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Technology and Assessment S C

Assessing Effects of Technology on Learning: Limitations of Today’s Standardized Tests

Michael Russell & Jennifer Higgins Technology and Assessment Study Collaborative Boston College 332 Campion Hall Chestnut Hill, MA 02467

Assessing Effects of Technology on Learning: Limitations of Today’s Standardized Tests

Michael Russell & Jennifer Higgins Technology and Assessment Study Collaborative Boston College Released August 2003

Michael K. Russell, Project Director/Boston College

Copyright © 2003 Technology and Assessment Study Collaborative, Boston College

Supported under the Field Initiated Study Grant Program, PR/Award Number R305T010065, as administered by the Office of Educational Research and Improvement, U.S. Department of Education.

The findings and opinions expressed in this report do not reflect the positions or policies of the Office of Educational Research and Improvement, or the U.S. Department of Education.

Assessing Effects of Technology on Learning: Limitations of Today’s Standardized Tests

Michael Russell & Jennifer Higgins Technology and Assessment Study Collaborative Boston College

Over the past decade, students’ use of computers has increased sharply, particularly for writing and research (Becker, 1999; Russell, O’Brien, Bebell, & O’Dwyer, 2003). At the same time, the use of large-scale tests to make deci- sions about schools and students has exploded. But, in addition to making decisions about students and their schools, results from large-scale tests are also used to assess the impact of computer-based technology on student learn- ing. As one example, Wenglinsky (1998) used test scores from the National Assessment of Educational Progress (NAEP) mathematics test to examine the relationship between computer use during mathematics instruction and math- ematics achievement. Clearly, the use of standardized test scores to assess the effects of technology is attractive for at least two reasons. First, the public and political leaders tend to accept standardize tests as valid and reliable measures of student achieve- ment. Second, these tests provide a common measure across large numbers of students. Yet, despite these advantages, using test scores from standardized tests to assess the impact of technology on student learning can be problematic.

Student Computer Use, Writing, and State Testing Programs

Despite regular use of computers by students to produce writing, state-test- ing programs currently require students to produce responses to open-ended questions using paper-and-pencil. However, research indicates that tests that require students to produce written responses on paper underestimate the per- formance of students who are accustomed to writing with computers. In one randomized experiment, students accustomed to writing on com- puter were forced to use paper-and-pencil and only 30 percent performed at Computer Based Testing and Validity 4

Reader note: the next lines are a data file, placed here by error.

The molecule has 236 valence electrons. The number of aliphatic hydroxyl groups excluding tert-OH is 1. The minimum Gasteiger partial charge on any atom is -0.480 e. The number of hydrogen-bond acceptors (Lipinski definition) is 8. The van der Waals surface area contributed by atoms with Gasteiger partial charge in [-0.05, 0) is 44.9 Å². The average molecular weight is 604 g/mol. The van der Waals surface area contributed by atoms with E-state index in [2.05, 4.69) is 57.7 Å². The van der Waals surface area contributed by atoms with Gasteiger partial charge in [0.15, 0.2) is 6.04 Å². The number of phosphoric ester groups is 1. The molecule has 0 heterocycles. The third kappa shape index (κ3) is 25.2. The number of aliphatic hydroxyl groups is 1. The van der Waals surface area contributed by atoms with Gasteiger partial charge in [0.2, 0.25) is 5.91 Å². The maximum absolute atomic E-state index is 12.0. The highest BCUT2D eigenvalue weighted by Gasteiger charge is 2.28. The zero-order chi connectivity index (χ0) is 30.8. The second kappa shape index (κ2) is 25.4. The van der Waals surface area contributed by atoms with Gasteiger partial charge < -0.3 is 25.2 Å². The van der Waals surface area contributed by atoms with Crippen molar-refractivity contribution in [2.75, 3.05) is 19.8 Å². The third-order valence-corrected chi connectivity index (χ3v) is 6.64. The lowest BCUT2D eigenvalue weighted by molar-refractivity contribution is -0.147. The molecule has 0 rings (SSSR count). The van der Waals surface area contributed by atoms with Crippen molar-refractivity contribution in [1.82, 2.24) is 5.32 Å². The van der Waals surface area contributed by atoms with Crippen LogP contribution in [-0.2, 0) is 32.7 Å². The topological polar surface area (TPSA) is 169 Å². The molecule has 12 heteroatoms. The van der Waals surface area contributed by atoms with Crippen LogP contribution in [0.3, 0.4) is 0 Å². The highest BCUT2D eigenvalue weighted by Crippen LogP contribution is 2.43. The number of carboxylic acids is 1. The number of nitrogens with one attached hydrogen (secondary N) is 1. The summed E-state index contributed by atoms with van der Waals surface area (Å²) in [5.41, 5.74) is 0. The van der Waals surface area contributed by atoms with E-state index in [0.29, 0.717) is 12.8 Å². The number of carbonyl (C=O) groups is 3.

a “passing” level; when they wrote on computer, 67 percent “passed” (Russell & Haney, 1997). In a second study, the difference in performance on paper versus on computer, for students who could keyboard approximately 20 words a minute, was larger than the amount students’ scores typically change between seventh and eighth grade on standardized tests. However, for students who were not accustomed to writing on computer, taking the tests on computer diminished performance (Russell, 1999). Finally, a third study demonstrated that removing the mode of administration effect for writing items would have a dramatic impact on the study district’s results. As Figure 1 indicates, based on 1999 Massachusetts Comprehensive Assessment System (MCAS) results, 19 percent of the fourth graders classified as “Needs Improvement” would move up to the “Proficient” performance level. An additional 5 percent of students who were classified as “Proficient” would be deemed “Advanced” (Russell & Plati, 2001, 2002).

Figure 1: Mode of Administration Effect on Grade 4 MCAS Results ������������ ��� ���� ���� ������� ��������� ������ ������� � ����� �

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Figure from Russell & Plati (2001)

This body of research provides evidence that paper-based tests severly under-estimate the achievement of students who are accustomed to writing with computers. Given this mis-measurement, using paper-based tests to assess the effect of word processors on student writing skills is misleading.

State-Tests and Instructional Use of Computers

Beyond mismeasuring the performance of students and effects of comput- ers on writing skills, recent evidence indicates that the mode of administration effect may also have negative consequences on instructional uses of computers. A national survey of teachers conducted by the National Board on Educa- Computer Based Testing and Validity 5